The Poison Gamble
By Dolores J. Nurss
Monday, November 12, 2700
Jauregui didn't need the Archive's summation to notice
who did and did not attend his class. He saw Merrill's absence
Thoughts crowded his mind, of ways to let
the little whelp's peers know just what a coward he thought the boy for
not returning. But they felt alien in his skull, a parade of threadbare
sadisms in which he had simply lost interest. He felt instead a kind of
intoxication, an almost horrifying surfeit of peace. He drifted over to
the desk and sat down. He didn't care about missing pupils today;
everything would be all right.
Everything would be all right.
It cushioned every other perception from him. Sounds wafted to him
through some muffling medium and all the colors had faded to pastel. He
could not recall what he had eaten for lunch, a rarity for him, nor did
he note that he had failed to attack it with his usual ferocity of a
mutt on guard lest a bigger dog snatch the food away. He had dined
instead like a spoiled cat. Now, in his classroom, the chair felt soft,
the desk soft, the very air felt soft against his face.
His students stared at him with the whites grown wide around their
irises. Far from feeling spared, they sensed the wrongness of his mood,
the gentleness of disease. Some of them had heard of his collapse the
day before and they watched him for symptoms.
He smiled, and it looked ghastly upon him.
Everything was all right.
* * *
A mere handful of days ago Bram would not have believed that he could read so fast. He could not have believed a human being could read so fast. Never mind comprehension--on some other level he knew.
A thrill that shared a quiet border with hysteria throbbed in him, as
words burned through the headband directly into his neurocircuitry,
blurred in a shorthand, slowed only when certain key combinations of
words zipped past. Another! He found another that fit the pattern. He
pressed keys and Archives included it as part of a subcategory from
which to select a certain person's more general RA.
Stories. He selected stories for an old man to read. Tales of deceitful
youths tamed by the unexpected gift of trust. Moving tales that all
rang true, culled from an era past, written with an antique grace.
Stories that could sway a heart to lead before the mind.
He didn't care why Archives needed this done. He loved her, adored,
declared himself her slave. She rested helpless on his brow,
enchanted beauty trapped in sleep, sighing with desires but unable to
make a single move without his help. He soothed her down with mental
He took care of everything. How could he question her passions, how
could he not obey? She focused all the goodness in the world, she couldn't
wish for evil. With every caress of the keys he felt the return of her
approval, her joy that cuddled around his forehead, wrapped on so
tightly that he felt his mind must burst, the pressure of so much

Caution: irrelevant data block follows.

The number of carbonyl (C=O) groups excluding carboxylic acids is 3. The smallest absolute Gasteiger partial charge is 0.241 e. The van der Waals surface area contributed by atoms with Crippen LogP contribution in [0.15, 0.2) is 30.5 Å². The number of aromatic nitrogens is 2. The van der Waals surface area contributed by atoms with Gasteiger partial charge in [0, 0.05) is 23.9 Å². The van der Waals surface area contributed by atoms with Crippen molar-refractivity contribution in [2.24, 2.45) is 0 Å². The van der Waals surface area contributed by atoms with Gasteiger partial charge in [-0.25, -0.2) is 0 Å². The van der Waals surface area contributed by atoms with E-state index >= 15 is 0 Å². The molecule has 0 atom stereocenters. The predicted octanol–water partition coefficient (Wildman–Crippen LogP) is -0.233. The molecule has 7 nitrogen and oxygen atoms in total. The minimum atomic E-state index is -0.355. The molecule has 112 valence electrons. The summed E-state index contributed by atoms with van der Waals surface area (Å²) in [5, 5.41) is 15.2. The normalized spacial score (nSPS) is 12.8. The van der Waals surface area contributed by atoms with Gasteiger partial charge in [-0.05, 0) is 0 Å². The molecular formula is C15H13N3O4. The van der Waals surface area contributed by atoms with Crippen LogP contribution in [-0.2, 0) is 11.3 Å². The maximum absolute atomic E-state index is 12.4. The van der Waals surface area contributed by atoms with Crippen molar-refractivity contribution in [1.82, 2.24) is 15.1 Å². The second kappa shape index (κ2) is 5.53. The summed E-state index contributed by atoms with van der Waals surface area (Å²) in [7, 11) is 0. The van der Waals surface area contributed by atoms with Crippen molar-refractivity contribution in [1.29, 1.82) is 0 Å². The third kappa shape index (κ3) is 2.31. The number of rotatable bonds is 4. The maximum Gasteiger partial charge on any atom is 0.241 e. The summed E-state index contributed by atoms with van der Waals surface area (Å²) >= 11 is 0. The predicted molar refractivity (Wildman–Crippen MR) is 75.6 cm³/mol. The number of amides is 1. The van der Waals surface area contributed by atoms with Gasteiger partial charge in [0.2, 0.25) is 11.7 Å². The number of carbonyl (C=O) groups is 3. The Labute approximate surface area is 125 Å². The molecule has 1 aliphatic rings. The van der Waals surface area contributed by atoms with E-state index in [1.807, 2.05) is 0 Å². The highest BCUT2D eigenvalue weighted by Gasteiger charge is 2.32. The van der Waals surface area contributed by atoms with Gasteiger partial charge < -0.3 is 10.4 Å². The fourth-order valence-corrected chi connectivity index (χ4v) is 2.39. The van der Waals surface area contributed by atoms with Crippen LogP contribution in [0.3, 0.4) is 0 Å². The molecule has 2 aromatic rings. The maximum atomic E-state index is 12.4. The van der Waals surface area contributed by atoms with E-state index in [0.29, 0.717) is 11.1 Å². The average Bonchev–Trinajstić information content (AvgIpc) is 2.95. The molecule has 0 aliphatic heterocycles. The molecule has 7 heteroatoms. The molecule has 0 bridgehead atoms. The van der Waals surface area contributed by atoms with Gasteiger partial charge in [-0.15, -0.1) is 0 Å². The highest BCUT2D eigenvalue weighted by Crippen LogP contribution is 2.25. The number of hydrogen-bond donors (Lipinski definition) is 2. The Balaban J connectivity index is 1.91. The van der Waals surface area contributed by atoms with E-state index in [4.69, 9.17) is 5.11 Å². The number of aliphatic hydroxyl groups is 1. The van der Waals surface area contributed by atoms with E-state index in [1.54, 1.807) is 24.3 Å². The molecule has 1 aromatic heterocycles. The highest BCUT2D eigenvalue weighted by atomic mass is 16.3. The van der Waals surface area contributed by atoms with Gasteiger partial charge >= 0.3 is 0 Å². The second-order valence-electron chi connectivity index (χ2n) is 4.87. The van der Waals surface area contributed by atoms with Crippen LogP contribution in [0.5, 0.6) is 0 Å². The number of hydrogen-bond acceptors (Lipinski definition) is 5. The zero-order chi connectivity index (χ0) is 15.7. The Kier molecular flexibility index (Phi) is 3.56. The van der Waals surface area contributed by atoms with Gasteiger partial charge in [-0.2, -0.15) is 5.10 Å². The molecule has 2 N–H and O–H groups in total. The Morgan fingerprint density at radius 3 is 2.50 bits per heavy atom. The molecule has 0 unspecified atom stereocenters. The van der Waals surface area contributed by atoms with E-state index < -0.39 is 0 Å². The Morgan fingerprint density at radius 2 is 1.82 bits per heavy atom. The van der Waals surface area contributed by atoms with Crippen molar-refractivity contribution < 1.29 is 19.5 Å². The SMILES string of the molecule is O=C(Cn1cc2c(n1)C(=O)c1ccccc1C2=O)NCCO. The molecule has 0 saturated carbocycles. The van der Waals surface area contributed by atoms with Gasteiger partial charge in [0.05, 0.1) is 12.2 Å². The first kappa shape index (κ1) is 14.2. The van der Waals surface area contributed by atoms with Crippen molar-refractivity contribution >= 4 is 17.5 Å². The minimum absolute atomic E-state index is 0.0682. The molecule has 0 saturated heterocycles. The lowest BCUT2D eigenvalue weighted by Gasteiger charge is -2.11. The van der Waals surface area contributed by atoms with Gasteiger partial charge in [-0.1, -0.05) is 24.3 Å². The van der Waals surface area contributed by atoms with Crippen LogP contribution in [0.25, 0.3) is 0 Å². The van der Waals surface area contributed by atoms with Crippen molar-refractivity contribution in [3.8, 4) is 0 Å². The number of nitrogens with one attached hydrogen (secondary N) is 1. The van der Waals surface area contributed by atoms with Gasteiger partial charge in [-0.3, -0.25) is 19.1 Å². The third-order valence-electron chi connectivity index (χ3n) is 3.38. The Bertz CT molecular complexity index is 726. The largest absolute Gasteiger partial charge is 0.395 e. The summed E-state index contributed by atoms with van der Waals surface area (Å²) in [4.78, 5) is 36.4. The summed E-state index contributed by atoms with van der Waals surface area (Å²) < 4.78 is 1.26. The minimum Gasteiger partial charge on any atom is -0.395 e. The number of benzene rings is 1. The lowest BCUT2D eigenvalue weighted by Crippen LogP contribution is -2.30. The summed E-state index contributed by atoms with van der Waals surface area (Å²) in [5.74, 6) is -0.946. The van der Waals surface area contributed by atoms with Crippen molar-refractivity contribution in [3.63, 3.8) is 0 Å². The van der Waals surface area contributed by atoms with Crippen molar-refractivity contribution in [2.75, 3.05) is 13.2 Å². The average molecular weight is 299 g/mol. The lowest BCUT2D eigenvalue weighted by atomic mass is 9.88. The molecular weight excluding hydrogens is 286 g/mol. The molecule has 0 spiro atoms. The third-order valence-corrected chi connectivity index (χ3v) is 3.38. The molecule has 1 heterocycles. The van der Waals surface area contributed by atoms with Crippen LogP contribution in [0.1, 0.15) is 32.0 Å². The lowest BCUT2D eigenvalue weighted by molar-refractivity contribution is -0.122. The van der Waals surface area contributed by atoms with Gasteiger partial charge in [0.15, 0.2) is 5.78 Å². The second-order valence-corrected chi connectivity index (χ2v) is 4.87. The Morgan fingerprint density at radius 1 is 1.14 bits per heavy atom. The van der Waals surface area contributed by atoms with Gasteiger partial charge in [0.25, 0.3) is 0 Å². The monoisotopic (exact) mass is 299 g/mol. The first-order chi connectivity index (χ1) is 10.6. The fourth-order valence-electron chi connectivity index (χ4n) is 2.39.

feedback, but she received with gladness all that he gave her.
She calmed beneath his fingertips. Romance enchanted all the air. She slept for both of them.
* * *
Deirdre skipped along the sea-wall, whistling. The cuffs of her
trousers slapped against her ankles, wet and sand-caked where she'd
waded through tidepools. Her tunic billowed loose without the belt that
she'd lost when she'd scaled the cliffs above and then flew down just
for the challenge of scaling them once more. And her hair...well, just
forget anything tidy about her hair!
Everywhere the sunlight sparkled on colors unimaginable by night.
Deirdre gorged her sight on all the prospects that Jesse would enjoy
tomorrow, once he got his bandages removed.
It awed, entranced, elated her to discover that Jesse had turned to her in his need. Her confidence soared like the flit that she'd left lying on the beach. Her service counted for something!
For three hours last night she'd sat on his bed, cradled the boy in her
arms and regaled him with the marvels that awaited him once he could
view both Art and Creation in the light of day. And his fear left him,
and those sculptured elvish lips gave her the first real kiss of her
Deirdre saw Jake ahead, leaning on the wall, lost in thought as usual
(or maybe a little more than usual) but this time it seemed some
pleasurable matter held him. She bounded up to him, then stopped
herself abruptly before she ran into him. He hadn't even noticed; he
smiled down at the shore below. She laughed at his preoccupation and he
came out of his reverie enough to grin sheepishly.
"What's upon you, Jake?"
He tried to shrug on a kind of nonchalance but his grin went out of
control. "I think I'm in love," he answered, his voice as deep as
earth, soft and husky like the velvet touch of leaves. "Or changed. Or
something. I don't know." Deirdre laughed again just to see this shift
from his usual dourness. He blinked vaguely at the horizon, troubled
for a moment, but then his smile broke out again. She thought he seemed
a bit tipsy, yet she smelled nothing intoxicating about his person.
"And who's the lucky lady?" she asked.
"The whole world!" he cried, sweeping her up to give her a spin in the
air. "You, Jesse, Randy, Merrill, the kid down there who picks litter
off the beach, the gulls up in the air!"
"That's quite a switch," she said as he lowered her to the ground.
"No, Sisterling, I think I've been in love with all of it all along. It's...it's just huge in me today. That's all."
"That's enough. But what opened your eyes?"
He answered with a smile full of secrets.
"Well, if that's the way you're going to be..." She turned on her heel and stalked away, all mock insolence.
"Wait! Where are you headed?" He caught up with her in two long strides. She took his hand.
"Oh, to check out a new cafe--Delstrian cuisine." He veered a little off course, but she steered him aright again.
He shook his head. "It's Delstri cuisine, Deirdre. The people of
Delstri have few true adjectives." Then he tripped over his own big
feet and steadied himself on her. She laughed.
"Whatever. I hear it tastes good." They went on in silence for awhile, going down the Brickway.
Jake's thoughts turned back over and over to the morning, but they
veered in and out of his attention, hard to wrestle into any sort of